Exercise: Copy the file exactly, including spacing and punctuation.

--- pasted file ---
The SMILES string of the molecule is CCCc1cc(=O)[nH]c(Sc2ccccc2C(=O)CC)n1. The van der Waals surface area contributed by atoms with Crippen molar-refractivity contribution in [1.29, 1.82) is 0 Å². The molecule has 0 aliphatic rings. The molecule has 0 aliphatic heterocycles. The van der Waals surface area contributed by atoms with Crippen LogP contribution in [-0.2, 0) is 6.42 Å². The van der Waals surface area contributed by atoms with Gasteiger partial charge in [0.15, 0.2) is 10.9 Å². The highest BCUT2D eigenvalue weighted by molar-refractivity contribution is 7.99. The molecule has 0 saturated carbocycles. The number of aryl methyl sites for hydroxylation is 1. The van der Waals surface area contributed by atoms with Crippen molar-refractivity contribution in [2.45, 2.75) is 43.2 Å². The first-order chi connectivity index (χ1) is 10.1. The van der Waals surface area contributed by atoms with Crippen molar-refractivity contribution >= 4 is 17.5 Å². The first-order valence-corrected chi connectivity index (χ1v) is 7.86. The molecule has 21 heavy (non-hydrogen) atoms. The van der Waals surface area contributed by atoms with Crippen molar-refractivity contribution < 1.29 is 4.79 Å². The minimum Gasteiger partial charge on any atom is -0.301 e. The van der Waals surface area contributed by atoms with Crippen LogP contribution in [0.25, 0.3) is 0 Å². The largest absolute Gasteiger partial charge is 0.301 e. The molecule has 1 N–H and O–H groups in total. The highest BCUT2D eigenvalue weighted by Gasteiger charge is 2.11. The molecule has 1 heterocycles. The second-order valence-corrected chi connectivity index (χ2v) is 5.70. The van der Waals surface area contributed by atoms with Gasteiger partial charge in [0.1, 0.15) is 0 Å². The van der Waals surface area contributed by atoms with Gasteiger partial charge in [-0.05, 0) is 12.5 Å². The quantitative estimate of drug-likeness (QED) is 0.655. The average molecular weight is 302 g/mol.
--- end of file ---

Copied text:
The SMILES string of the molecule is CCCc1cc(=O)[nH]c(Sc2ccccc2C(=O)CC)n1. The van der Waals surface area contributed by atoms with Crippen molar-refractivity contribution in [1.29, 1.82) is 0 Å². The molecule has 0 aliphatic rings. The molecule has 0 aliphatic heterocycles. The van der Waals surface area contributed by atoms with Crippen LogP contribution in [-0.2, 0) is 6.42 Å². The van der Waals surface area contributed by atoms with Gasteiger partial charge in [0.15, 0.2) is 10.9 Å². The highest BCUT2D eigenvalue weighted by molar-refractivity contribution is 7.99. The molecule has 0 saturated carbocycles. The number of aryl methyl sites for hydroxylation is 1. The van der Waals surface area contributed by atoms with Crippen molar-refractivity contribution in [2.45, 2.75) is 43.2 Å². The first-order chi connectivity index (χ1) is 10.1. The van der Waals surface area contributed by atoms with Crippen molar-refractivity contribution >= 4 is 17.5 Å². The first-order valence-corrected chi connectivity index (χ1v) is 7.86. The molecule has 21 heavy (non-hydrogen) atoms. The van der Waals surface area contributed by atoms with Crippen molar-refractivity contribution < 1.29 is 4.79 Å². The minimum Gasteiger partial charge on any atom is -0.301 e. The van der Waals surface area contributed by atoms with Crippen LogP contribution in [0.25, 0.3) is 0 Å². The largest absolute Gasteiger partial charge is 0.301 e. The molecule has 1 N–H and O–H groups in total. The highest BCUT2D eigenvalue weighted by Gasteiger charge is 2.11. The molecule has 1 heterocycles. The second-order valence-corrected chi connectivity index (χ2v) is 5.70. The van der Waals surface area contributed by atoms with Gasteiger partial charge in [0.1, 0.15) is 0 Å². The van der Waals surface area contributed by atoms with Gasteiger partial charge in [-0.05, 0) is 12.5 Å². The quantitative estimate of drug-likeness (QED) is 0.655. The average molecular weight is 302 g/mol.